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Daily Journal
     September 17, 2021      #95-260 KDJ

The undoing of a life-long trust in the justice

By Ron Jackson

Imagine, if you will, a preteen kid growing up in the United States during the 1960s. A gullible, receptive, easily influenced, believe everything on television is true and that everything about America was good, naïve kid. It was as if the government had mandated that every preteen kid wear rose-colored glasses.

It was a wonderful era to be a kid. The ’60s decade was a tumultuous time to grow up. Television was king. There was an unpopular war, a threat of nuclear war, a space war, civil unrest, political and racial division, political crime and political assassinations.

We eventually lost the actual war. There are several reasons why. We prevented the nuclear war. We won the space war. And we lost three of the decade’s biggest influencers to gun violence.

Out of all the events that television brought into our homes every day and night during the decade, it was the assassinations of a president, a justice advocate and a presidential candidate that were most impressionable. Men are supposed to die at war on foreign soil. And the casualty report on the nightly news made that more than clear. To a preteen, the death count became as mundane as the weather report. But, when American dignitaries are killed at home and by our own, it caught the attention of young and old.

In 1963, when President John F. Kennedy was killed, it was eye-opening. Especially to a 6-year-old. It bothered me because it made my mom cry and every other adult I knew. This was not normal. Grown folks were not supposed to cry and certainly not in front of children. However, justice came quickly as the man alleged to have killed the president was killed by an alleged patriot. At least that was how it was presented to the public. And we believed it. American justice had made an impact.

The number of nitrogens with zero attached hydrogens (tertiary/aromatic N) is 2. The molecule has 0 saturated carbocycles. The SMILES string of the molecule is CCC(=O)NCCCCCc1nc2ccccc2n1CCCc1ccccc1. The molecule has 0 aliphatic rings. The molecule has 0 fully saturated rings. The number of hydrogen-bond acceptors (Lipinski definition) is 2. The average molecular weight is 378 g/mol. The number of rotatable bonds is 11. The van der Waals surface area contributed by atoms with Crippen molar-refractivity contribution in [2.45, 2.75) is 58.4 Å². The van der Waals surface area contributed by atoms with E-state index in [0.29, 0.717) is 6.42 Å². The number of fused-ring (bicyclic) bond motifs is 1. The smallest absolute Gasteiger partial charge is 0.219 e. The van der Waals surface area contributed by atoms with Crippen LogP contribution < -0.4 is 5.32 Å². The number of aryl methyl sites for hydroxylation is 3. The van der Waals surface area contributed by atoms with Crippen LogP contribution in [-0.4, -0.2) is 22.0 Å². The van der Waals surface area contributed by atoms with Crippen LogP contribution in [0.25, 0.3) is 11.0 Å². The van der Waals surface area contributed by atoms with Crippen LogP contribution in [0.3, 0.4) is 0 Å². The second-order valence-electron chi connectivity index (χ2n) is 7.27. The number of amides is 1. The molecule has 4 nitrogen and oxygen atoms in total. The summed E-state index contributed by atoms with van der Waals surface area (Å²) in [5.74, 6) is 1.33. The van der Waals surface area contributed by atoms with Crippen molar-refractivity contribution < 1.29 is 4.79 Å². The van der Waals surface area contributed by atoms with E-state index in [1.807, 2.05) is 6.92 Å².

Less than five years later, two more political assassinations would occur at the hands of lone gunmen. In 1968, civil rights activist and nonviolence proponent, Dr. Martin Luther King Jr. was killed. In just over 30 days after King’s death, presidential candidate and brother of the assassinated president, Robert F. Kennedy was killed while on the campaign trail. Again, this was not normal. This was not how we handle disagreement in America. Fortunately, both gunmen were subjected to our unique and envied form of justice. James Earl Ray escaped the death penalty and was sentenced to 99 years in prison for pleading guilty to murdering Dr. King.

The assassin of Sen. Kennedy, Sirhan B. Sirhan, was sentenced to death but that was commuted to life imprisonment without the possibility of parole. Two murderers who would never be given the opportunity to kill again were given what was considered justice.

I wondered out loud why murderers were not automatically murdered. Only to be told that as a civilized society, the “eye-for-an-eye” principle of retaliation did not necessarily fit our system of justice. When you’re a preteen, you accept what you’re given as truth, even if you disagree with it.

Sirhan’s case struck a chord because a man with the same first and last name, well, is kind of memorable. And I did recall his name and crime as the decades came and went even as I lost some of my naivete. James Earl Ray died in prison. Sirhan B. Sirhan would eventually suffer the same fate. So, I thought.

The faith in the justice system once held by an 11-year-old lasted less than a lifetime. Life in prison without the possibility of parole apparently does not mean life in prison without parole.

After serving only 53 years, the now 77-year-old Sirhan B. Sirhan has been granted parole. He won’t die in prison as promised. He will have a chance to kill again. Just as some other released murderers have killed again.

Although, no longer a preteen, this pretty much kills my faith in the justice system.

Ron Jackson can be contacted through the Daily Journal at​ editors@daily-journal.com.

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